(image: Tanya Heathcote)
Maybe if my gran had baked scones, I would feel different. Scones can be whipped up in a hot second. But she didn’t. My gran baked rusks.
On Sunday afternoons, when the entire house was bathed in a lazy daze, cats curled up on couches, the stereo quietly playing Vivaldi, and the grown-ups with their noses buried in gripping novels or the newspaper, on those Sundays, my gran would bake rusks. Our kitchen smelt then just as mine does now, wholesome, wafting with the caramelisation of butter and sugar as the oven timer tick-tocked the minutes away.
If you’ve never committed yourself to the task of rusk baking, let me tell you – it requires a decent chunk of your day. My gran would bake double batches, precisely because of the many hours involved. She used this enormous, tin dish. Young me thought of it as the oversized dog bowl. She would stand there with just a wooden spoon to assist, patiently churning the stiff batter, her arm bent out at a right angle like the handle of a car jack cranking up the weight of a one-ton truck. Slow and steady.
Many people I know bake their rusks in a bread tin and then cut them like standing soldiers. But that way, you only get a crust on the top – a little helmet. I was taught to spread the batter out onto a baking sheet, so the entire length of your rusk is a beautiful, golden crust. It holds together better when dunked into hot tea too. A good rusk should be dunkable without the bottom half drowning in your cup.
Then comes the Tetris game of flipping baking pans onto grids and back onto boards, cutting the bread sheet into measured rusk fingers. Granny had this trick for scoring the patted down batter before it went into the oven. That way you weren’t cutting into a solid sheet, which would often result in large fragments breaking off.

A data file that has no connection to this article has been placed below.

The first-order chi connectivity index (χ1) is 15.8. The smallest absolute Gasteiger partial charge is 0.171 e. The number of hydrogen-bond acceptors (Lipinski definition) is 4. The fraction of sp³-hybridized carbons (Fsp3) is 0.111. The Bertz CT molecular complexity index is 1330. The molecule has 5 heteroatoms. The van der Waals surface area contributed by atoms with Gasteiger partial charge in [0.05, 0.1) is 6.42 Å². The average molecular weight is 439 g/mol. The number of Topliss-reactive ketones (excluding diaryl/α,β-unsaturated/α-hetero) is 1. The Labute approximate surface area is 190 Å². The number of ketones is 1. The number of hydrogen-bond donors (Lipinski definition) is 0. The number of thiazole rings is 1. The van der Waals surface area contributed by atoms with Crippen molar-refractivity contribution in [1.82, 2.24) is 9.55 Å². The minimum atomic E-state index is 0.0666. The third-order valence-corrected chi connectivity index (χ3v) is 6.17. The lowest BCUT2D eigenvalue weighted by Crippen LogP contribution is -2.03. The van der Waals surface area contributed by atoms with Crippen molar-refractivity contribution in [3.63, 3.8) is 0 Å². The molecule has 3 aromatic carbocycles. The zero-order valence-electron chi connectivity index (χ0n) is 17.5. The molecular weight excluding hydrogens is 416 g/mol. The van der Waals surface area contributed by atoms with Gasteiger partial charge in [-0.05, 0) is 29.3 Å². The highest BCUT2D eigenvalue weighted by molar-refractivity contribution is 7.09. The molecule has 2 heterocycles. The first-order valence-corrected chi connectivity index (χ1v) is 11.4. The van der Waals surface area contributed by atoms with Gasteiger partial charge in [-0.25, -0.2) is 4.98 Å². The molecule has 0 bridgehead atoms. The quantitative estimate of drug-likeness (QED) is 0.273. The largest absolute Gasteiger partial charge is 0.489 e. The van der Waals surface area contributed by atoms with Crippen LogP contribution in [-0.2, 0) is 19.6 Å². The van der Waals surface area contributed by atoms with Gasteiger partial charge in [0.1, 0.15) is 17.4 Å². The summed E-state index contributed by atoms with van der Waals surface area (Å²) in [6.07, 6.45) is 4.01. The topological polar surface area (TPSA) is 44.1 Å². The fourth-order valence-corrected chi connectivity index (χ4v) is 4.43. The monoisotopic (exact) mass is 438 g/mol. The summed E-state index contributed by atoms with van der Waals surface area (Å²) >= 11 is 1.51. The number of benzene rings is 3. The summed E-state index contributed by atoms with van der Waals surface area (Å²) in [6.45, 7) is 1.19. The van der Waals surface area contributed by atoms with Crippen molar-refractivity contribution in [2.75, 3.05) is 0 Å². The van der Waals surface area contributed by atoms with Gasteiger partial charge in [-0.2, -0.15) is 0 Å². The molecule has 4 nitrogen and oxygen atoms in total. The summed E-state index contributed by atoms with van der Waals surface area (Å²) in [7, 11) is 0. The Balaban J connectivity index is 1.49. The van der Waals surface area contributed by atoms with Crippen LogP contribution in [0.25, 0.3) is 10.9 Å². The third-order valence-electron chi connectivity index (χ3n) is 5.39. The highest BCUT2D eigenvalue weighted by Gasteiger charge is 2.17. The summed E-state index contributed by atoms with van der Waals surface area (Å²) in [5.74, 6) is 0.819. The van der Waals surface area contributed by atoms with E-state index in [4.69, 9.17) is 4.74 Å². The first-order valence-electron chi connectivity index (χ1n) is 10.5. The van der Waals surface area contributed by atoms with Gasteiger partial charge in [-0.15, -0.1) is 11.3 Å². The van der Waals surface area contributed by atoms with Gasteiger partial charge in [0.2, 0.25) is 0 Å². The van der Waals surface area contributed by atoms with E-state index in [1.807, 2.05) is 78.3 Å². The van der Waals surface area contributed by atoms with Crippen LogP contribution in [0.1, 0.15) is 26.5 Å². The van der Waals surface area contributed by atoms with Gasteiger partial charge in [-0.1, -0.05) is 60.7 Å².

What’s left is precariously stacking them on the oven grid for several more hours of drying out in mild heat.
From the bottom of the stairs, she would call me from my room the way Snow White called birds from the forest, melodic and cheerful. I would huff down the stairs, annoyed at the playtime disturbance. There she would be standing in her lilac, fluffy knit with a cheeky, all-knowing grin. Her hand would inch towards me revealing a silver spoon with a perfectly rounded ball of rusk dough on it – the crunchy Cornflake bits, my favourite. I would gobble it up with sheer joy, all traces of frustration gone. Every time the same – it was like a little play we acted out.
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I’ve continued to bake her rusks into adulthood, following her recipe to the letter. As my passion for food has grown in confidence I’ve dabbled with amendments to her golden formula, like substituting the buttermilk for kefir – fermented goat’s milk. Butter can also be replaced with ghee or coconut oil but then the rusks become denser. The sugar quantity can invariably be halved without affecting the crunch. At one point I concluded I loved baking rusks so much I should convert it into a side business – a rusky business, I joked. Turns out, risky is just what it would be.
When things become an expression of self over a chore, we elaborate on them, adorning them with little touches. For all the substitutions and add-ins like nuts and seeds I’ve worked into my recipe, they would have to be gourmet rusks. Expensive rusks.
Gone would be the slow, methodical bake. It would become a numbers game, of haste and efficiency. In the end, I realised, all endeavours of profitability aside, baking rusks the way my granny did, they’re far more valuable to me as a mindful kitchen meditation.
If you haven’t yet delved into the personal business of rusks baking, I urge you to try your hand at an easy buttermilk rusk recipe, or perhaps even a muesli rusk recipe for a quick breakfast. With any luck, you’ll be as charmed by baking them as I am. Maybe the next time it rains on a Sunday afternoon, you’ll have a wonderfully warming baking practice to turn to, and with any luck, one day, a family heirloom.
More delicious recipes to begin your rusk baking journey…